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A TV Show Dies…America Mourns October 23, 2006

Posted by doctorolove in Pop Culture Rants, TV.
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Take yourself back. To a simpler time. North Korea was still not yet a nuclear power, though they talked about it like that couple with a new baby. Our view of the United States Congress was one of reverence and respect. And this world was still graced with the large and in charge presence of Steve Irwin.

It was early September 2006 and our collective eyeballs were glued, nay, dare I say, permanently attached by some unforeseen magic force, to our TVs. And what magical force was causing retina damage? You got it…we all were permanently fixated on “Deal or No Deal.”

The show was all NBC had back then. They used it to fill more cracks in their nightly schedule with it than a sloppy construction worker uses fast drying caulk. We ate it up, no matter how much it was fed to us. Back then, it was like chocolate: there is no amount of it that we can get sick of and, ooh, boy, is it sweet.

Think about the first time with reverence back in those easy times. There was the simplistic gameplay that was so readily identifiable, so easy, we all could play along. There was the bevy of women who held the magic cases and all had names fresh from The Big Book of Stripper Names. There was the “Surprise inspirational guest” that never failed to tug at our heart strings. And what can you say about Howie Mandel? Apparently, his hackneyed, highly annoying persona was all in his hair. Kind of like an alternate universe Samson. Now, he was the fey Mr. Clean, but we all still loved every second of it.

And I too was one of those opiated masses. I was on the edge of my seat, watching every televised moment with bated breath. I played along with the contest and even found myself questioning my own inner fortitude. Would I take the deal? Or would I dramatically close the strange panic button like apparatus and scream “No Deal” like some crazed power hungry lunatic? Would I be distracted by brandy or Candy or by the big flashing lights and accidentally hit the button in a flail of panic? Would I snap at Howie Mandel and sever his bald head from the body when he re-enacts to me what would have happened if I hadn’t been a pusswad and taken the deal? It was a perfect mix. Deal or No Deal…the height of entertainment.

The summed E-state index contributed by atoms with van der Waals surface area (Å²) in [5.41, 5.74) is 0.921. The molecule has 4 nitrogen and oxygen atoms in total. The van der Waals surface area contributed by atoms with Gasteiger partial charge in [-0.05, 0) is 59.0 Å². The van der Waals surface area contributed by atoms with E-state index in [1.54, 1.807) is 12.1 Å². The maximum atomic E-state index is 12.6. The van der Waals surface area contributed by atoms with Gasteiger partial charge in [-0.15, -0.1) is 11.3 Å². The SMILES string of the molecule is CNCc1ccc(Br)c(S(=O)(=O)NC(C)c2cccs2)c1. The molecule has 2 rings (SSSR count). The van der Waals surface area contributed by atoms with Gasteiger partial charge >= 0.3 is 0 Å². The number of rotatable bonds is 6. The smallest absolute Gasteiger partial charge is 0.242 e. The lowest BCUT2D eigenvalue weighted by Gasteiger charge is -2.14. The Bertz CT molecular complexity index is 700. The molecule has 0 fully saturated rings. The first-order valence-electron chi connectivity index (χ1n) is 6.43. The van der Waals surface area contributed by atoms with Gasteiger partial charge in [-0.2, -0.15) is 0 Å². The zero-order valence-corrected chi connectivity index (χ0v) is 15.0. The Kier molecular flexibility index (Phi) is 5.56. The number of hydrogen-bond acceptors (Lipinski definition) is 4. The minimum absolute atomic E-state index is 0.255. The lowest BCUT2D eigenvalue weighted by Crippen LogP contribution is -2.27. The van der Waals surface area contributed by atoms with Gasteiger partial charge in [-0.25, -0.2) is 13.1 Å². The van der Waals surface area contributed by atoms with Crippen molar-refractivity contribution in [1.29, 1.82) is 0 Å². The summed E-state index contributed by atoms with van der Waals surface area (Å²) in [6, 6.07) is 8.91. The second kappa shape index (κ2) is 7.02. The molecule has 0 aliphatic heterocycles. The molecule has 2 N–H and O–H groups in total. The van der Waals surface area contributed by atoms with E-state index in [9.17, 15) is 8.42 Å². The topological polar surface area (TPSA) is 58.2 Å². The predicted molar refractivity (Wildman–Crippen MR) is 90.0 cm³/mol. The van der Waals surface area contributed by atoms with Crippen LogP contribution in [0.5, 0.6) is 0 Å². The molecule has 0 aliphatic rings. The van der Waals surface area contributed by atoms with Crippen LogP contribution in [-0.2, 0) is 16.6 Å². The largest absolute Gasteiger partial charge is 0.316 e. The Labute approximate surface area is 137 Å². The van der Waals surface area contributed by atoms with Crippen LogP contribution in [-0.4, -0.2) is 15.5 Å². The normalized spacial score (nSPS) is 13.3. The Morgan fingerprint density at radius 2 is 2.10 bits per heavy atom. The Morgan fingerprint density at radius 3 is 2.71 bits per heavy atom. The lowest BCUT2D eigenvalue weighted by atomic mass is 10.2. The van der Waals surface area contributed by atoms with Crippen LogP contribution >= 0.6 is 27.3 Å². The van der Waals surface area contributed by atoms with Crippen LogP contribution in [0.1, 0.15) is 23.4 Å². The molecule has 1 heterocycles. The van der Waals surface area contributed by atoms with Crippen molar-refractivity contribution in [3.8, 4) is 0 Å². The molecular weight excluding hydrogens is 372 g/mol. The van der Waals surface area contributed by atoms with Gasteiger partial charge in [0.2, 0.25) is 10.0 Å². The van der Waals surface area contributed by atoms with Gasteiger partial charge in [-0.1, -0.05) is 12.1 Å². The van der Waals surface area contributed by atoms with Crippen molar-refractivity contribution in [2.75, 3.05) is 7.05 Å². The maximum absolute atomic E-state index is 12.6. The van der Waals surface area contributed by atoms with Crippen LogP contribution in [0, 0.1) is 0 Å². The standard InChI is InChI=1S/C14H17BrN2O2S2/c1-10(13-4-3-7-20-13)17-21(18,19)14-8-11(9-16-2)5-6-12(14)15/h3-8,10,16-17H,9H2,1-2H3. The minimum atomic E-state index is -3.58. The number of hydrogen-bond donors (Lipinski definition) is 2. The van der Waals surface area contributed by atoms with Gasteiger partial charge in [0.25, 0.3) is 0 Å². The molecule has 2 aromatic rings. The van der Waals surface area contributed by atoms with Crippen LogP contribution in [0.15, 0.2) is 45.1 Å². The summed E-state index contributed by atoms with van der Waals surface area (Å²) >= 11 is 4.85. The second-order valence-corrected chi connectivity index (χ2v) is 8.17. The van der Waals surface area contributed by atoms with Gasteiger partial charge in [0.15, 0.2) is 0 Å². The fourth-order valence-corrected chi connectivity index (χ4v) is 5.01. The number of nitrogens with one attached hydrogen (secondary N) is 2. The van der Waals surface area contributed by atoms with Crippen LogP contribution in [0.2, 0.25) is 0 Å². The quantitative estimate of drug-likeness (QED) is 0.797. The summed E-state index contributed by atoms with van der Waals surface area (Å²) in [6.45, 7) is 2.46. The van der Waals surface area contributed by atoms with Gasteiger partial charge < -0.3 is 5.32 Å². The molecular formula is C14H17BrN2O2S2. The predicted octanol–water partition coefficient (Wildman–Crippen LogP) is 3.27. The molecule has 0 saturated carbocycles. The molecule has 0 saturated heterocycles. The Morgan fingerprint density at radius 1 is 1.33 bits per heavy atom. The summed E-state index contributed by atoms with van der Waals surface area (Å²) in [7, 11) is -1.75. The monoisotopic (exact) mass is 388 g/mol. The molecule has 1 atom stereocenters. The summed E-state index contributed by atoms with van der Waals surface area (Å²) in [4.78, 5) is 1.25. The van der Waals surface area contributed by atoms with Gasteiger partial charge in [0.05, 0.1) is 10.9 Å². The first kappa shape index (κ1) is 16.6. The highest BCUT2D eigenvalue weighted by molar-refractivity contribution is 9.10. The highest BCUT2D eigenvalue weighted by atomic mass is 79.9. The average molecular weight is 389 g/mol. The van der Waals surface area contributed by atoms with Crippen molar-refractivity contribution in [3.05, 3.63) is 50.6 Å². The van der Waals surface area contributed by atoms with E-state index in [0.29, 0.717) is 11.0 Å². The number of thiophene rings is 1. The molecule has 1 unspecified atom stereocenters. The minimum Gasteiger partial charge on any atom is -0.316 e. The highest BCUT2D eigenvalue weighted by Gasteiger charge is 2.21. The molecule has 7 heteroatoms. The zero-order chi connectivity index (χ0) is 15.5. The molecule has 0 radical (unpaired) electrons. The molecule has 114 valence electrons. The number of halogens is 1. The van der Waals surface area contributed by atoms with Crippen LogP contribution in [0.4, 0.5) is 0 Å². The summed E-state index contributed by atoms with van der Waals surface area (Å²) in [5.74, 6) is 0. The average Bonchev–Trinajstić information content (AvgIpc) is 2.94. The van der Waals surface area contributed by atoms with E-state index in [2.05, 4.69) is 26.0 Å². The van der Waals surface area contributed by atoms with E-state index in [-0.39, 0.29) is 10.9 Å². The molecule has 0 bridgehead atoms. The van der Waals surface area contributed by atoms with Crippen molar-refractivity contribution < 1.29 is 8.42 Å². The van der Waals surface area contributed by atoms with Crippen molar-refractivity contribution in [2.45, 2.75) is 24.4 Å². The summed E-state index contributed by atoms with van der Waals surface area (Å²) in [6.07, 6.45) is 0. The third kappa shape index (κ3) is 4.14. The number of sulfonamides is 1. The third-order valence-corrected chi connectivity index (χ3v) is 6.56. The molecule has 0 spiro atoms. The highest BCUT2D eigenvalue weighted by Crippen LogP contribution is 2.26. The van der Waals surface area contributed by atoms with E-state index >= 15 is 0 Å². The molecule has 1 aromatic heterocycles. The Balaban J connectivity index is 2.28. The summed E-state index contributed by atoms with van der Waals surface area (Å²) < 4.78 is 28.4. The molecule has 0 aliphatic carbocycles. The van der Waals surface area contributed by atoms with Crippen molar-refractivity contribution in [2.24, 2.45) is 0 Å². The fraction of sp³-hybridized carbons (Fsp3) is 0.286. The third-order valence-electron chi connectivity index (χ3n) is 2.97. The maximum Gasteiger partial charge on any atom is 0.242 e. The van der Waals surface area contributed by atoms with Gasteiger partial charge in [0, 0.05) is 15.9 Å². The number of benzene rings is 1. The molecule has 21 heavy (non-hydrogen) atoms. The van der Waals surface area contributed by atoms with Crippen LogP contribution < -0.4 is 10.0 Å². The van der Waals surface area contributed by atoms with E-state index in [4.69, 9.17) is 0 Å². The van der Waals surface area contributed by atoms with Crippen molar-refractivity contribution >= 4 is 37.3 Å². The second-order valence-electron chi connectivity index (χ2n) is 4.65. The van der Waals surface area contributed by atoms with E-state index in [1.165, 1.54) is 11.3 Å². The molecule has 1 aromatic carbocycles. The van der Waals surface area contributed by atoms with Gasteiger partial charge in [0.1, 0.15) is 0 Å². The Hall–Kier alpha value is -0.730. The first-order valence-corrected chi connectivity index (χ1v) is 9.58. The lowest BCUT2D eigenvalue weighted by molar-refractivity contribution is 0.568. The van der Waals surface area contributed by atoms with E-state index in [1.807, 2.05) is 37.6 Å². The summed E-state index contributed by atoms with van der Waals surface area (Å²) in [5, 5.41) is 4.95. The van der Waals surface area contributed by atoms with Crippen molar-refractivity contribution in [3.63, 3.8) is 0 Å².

Fast forward to the now. The show still remains, but our taste for it has waned. It is now an afterthought, a joke. It holds the same cultural weight as an episode of Law and Order before Jerry Orbach was on. And what’s more, its’ decline was all their own doing. It was the familiarity. It was the oversaturation and worst of all, they stopped making me care.

I remember back finely to the days when the show was magic. It’s formula seemed fresh and new. Now, I am surprised they haven’t revamped the formula. How many times can I watch a person choose a case and then open the rest? Add some variety. Maybe a deathmatch round with a member of the audience for the right to continue opening the cases. It could be a sort of gladiator style game show. Every man for himself. Rumor has it that’s how they do the show in Russia.